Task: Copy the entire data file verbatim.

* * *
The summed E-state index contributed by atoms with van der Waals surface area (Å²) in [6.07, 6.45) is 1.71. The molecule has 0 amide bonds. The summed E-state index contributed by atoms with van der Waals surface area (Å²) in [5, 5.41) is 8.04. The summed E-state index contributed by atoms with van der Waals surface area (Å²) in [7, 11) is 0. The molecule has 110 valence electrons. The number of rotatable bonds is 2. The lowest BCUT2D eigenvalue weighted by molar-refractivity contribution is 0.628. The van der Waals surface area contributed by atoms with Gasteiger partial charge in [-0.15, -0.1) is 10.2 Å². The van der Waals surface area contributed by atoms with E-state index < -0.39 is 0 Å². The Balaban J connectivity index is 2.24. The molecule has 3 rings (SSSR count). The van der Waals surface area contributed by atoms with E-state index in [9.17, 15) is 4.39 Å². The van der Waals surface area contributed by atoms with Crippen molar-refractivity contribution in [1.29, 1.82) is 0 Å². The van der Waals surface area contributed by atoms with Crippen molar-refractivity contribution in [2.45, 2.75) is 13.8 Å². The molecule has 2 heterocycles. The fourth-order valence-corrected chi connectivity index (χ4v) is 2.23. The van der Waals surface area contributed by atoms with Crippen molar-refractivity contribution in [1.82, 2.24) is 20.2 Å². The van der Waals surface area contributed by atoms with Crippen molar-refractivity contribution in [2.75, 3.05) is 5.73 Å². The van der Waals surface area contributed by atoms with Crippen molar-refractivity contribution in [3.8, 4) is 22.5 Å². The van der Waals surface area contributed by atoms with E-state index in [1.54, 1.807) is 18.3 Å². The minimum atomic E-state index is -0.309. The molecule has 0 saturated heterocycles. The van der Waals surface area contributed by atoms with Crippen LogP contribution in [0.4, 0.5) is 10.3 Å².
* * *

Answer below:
The summed E-state index contributed by atoms with van der Waals surface area (Å²) in [6.07, 6.45) is 1.71. The molecule has 0 amide bonds. The summed E-state index contributed by atoms with van der Waals surface area (Å²) in [5, 5.41) is 8.04. The summed E-state index contributed by atoms with van der Waals surface area (Å²) in [7, 11) is 0. The molecule has 110 valence electrons. The number of rotatable bonds is 2. The lowest BCUT2D eigenvalue weighted by molar-refractivity contribution is 0.628. The van der Waals surface area contributed by atoms with Gasteiger partial charge in [-0.15, -0.1) is 10.2 Å². The van der Waals surface area contributed by atoms with E-state index < -0.39 is 0 Å². The Balaban J connectivity index is 2.24. The molecule has 3 rings (SSSR count). The van der Waals surface area contributed by atoms with E-state index in [9.17, 15) is 4.39 Å². The van der Waals surface area contributed by atoms with Crippen molar-refractivity contribution in [1.29, 1.82) is 0 Å². The van der Waals surface area contributed by atoms with Crippen molar-refractivity contribution in [2.45, 2.75) is 13.8 Å². The molecule has 2 heterocycles. The fourth-order valence-corrected chi connectivity index (χ4v) is 2.23. The van der Waals surface area contributed by atoms with Crippen molar-refractivity contribution in [1.82, 2.24) is 20.2 Å². The van der Waals surface area contributed by atoms with Crippen molar-refractivity contribution in [2.75, 3.05) is 5.73 Å². The van der Waals surface area contributed by atoms with Crippen molar-refractivity contribution in [3.8, 4) is 22.5 Å². The van der Waals surface area contributed by atoms with E-state index in [1.54, 1.807) is 18.3 Å². The minimum atomic E-state index is -0.309. The molecule has 0 saturated heterocycles. The van der Waals surface area contributed by atoms with Crippen LogP contribution in [0.4, 0.5) is 10.3 Å².